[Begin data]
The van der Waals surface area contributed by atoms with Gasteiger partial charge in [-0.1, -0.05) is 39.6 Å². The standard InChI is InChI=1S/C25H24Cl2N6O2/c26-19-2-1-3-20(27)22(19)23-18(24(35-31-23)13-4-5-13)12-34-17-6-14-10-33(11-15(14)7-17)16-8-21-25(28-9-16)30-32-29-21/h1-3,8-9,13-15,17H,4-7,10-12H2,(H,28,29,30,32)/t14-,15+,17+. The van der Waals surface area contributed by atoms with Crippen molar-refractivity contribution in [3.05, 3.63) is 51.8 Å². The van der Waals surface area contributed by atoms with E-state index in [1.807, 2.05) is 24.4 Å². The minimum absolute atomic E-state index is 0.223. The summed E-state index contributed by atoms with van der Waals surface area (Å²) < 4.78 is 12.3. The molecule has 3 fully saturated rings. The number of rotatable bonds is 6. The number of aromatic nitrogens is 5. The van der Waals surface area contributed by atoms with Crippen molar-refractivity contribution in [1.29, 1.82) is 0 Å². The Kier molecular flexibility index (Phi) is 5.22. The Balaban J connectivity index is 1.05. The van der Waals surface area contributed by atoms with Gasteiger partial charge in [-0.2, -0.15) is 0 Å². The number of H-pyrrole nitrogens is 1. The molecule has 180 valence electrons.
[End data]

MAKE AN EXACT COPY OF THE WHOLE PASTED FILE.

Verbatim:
The van der Waals surface area contributed by atoms with Gasteiger partial charge in [-0.1, -0.05) is 39.6 Å². The standard InChI is InChI=1S/C25H24Cl2N6O2/c26-19-2-1-3-20(27)22(19)23-18(24(35-31-23)13-4-5-13)12-34-17-6-14-10-33(11-15(14)7-17)16-8-21-25(28-9-16)30-32-29-21/h1-3,8-9,13-15,17H,4-7,10-12H2,(H,28,29,30,32)/t14-,15+,17+. The van der Waals surface area contributed by atoms with Crippen molar-refractivity contribution in [3.05, 3.63) is 51.8 Å². The van der Waals surface area contributed by atoms with E-state index in [1.807, 2.05) is 24.4 Å². The minimum absolute atomic E-state index is 0.223. The summed E-state index contributed by atoms with van der Waals surface area (Å²) < 4.78 is 12.3. The molecule has 3 fully saturated rings. The number of rotatable bonds is 6. The number of aromatic nitrogens is 5. The van der Waals surface area contributed by atoms with Crippen molar-refractivity contribution in [1.29, 1.82) is 0 Å². The Kier molecular flexibility index (Phi) is 5.22. The Balaban J connectivity index is 1.05. The van der Waals surface area contributed by atoms with Gasteiger partial charge in [-0.2, -0.15) is 0 Å². The number of H-pyrrole nitrogens is 1. The molecule has 180 valence electrons.